Scientists have always known that caloric calculations were simply estimates. Therefore, it is wise to consider nutrition labels estimates as well. If you haven't already, please make sure to read How To Calculate Calories. One gram of fat provides 9 calories, while one gram of either carbs or protein provide 4 calories each. These are the calculations that nutrition labels are based on.
There are too many factors to list that determine a food's caloric value including: how easily it digests, how it's prepared, and how much energy you use to eat it. For example, some foods like meat and nuts require more energy to even digest. By the time either food reaches the point of providing your body with nutritional value an excess of calories have already been used. This is why high protein diets lead to greater fat loss. Other foods are too complex, and you don't digest them completely. Those reasons, and more, are why nutrition labels and calorie counts are typically incorrect.
Postdoctoral researcher Rachel N. Carmody argues that changing the system of caloric calculations could cause a crisis of confidence in consumers. She also states that having consumers read nutrition labels even if they're not precise is better than not. I would have to agree with her. Reading and following nutrition labels is an act of discipline. Also, a body transformation is a practice of consistency more than precision.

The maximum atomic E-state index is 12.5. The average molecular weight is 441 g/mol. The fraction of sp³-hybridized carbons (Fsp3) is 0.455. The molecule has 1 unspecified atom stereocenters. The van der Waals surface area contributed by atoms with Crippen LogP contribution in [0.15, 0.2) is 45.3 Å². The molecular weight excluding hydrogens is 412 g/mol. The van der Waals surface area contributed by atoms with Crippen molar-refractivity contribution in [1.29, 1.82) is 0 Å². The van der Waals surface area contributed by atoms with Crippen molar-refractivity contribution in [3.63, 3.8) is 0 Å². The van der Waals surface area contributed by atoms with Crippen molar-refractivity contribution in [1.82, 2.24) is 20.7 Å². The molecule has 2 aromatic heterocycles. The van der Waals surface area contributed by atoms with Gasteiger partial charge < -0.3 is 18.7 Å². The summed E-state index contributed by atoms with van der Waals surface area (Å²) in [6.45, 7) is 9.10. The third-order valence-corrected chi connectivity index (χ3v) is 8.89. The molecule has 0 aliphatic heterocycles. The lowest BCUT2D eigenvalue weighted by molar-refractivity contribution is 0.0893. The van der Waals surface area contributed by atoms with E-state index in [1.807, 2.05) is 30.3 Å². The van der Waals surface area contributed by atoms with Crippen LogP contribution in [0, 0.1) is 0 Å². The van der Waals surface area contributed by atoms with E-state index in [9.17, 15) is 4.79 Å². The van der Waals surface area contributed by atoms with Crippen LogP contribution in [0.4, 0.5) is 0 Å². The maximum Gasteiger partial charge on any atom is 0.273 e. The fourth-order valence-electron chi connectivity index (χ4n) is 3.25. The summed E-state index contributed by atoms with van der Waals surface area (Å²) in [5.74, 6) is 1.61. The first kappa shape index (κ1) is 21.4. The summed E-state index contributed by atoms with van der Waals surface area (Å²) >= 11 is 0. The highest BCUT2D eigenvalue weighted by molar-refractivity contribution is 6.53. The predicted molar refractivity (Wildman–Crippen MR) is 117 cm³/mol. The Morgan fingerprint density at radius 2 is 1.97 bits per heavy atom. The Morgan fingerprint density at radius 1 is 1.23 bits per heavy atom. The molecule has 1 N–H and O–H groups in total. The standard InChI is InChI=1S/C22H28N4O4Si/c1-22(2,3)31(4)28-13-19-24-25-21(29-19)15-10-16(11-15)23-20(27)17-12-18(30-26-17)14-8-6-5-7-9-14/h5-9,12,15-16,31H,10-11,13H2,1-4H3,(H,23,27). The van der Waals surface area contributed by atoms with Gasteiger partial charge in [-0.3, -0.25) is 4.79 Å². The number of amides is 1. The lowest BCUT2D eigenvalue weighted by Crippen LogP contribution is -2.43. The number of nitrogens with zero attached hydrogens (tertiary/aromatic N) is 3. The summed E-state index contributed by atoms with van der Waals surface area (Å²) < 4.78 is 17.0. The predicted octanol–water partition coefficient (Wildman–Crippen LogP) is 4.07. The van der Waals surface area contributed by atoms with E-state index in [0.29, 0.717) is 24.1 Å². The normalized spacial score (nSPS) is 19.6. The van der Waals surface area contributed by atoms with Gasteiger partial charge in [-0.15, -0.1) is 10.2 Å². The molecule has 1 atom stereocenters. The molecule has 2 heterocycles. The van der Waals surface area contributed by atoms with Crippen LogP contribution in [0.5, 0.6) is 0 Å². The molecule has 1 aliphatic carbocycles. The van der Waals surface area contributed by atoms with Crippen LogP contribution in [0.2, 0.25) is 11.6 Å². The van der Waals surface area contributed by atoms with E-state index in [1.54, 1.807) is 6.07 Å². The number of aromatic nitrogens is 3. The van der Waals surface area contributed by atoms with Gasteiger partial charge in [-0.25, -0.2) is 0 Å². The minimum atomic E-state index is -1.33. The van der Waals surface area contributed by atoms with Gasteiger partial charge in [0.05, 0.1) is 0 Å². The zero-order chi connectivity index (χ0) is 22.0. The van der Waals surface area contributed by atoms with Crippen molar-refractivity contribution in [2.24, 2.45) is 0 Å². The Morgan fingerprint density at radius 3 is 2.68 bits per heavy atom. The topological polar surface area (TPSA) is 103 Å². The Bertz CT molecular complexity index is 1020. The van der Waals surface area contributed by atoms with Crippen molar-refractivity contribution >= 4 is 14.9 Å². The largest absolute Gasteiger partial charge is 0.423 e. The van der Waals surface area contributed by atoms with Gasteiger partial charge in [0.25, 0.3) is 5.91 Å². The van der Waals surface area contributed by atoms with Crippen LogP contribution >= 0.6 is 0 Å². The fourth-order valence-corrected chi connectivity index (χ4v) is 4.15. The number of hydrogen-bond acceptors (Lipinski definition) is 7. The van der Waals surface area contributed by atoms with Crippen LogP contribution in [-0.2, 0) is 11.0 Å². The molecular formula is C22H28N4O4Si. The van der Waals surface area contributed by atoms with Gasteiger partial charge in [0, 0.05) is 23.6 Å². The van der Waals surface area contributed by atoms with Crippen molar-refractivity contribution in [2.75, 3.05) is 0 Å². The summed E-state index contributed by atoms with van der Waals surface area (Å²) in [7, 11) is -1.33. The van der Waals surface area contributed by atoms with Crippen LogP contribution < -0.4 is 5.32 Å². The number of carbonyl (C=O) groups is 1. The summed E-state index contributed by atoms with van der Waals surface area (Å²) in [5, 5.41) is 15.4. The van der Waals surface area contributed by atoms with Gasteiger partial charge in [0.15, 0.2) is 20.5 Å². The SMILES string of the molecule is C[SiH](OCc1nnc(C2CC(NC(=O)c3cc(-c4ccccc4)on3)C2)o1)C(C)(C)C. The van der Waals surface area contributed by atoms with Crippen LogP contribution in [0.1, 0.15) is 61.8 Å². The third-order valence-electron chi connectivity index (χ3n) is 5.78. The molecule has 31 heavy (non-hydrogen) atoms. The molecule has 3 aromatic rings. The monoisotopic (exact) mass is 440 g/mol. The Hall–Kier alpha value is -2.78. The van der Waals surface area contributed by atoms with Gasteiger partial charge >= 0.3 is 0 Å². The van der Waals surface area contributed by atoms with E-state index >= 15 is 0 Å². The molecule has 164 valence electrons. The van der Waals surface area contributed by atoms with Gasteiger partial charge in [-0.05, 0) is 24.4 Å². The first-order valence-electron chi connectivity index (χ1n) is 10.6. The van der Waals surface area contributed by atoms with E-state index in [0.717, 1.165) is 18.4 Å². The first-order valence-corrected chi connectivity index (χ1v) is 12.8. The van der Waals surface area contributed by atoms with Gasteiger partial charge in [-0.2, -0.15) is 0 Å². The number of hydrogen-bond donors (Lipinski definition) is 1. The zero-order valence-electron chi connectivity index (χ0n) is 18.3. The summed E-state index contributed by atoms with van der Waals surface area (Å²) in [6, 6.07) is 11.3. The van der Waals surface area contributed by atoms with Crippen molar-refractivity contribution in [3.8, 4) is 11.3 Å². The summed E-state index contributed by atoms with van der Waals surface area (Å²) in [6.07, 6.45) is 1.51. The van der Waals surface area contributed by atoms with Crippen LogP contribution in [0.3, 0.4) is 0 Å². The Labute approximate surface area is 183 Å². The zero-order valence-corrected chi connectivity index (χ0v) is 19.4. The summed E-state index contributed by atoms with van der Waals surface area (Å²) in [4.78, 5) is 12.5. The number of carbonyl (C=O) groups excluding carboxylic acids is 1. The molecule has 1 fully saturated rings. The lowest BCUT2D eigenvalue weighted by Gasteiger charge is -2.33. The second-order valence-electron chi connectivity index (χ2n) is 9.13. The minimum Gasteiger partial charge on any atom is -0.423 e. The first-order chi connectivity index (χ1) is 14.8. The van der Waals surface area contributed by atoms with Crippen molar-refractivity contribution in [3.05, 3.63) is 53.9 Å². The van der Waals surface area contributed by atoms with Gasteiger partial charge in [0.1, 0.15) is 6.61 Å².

There is no one accurate way to calculate calories, because it's a complex relationship between so many variables. However nutrition scientists are developing ways to improve the accuracy of nutrition labels. There likely won't be any changes to the system any time soon. That is because it would require major political and scientific changes in many developed nations. Overall, this is a word of caution and a reminder that when dieting, focus on quality foods and consistency. Still, measure your foods to insure that you're consistently adhering to the nutrition label facts. Just don't worry about an inaccurate 5-10 calories.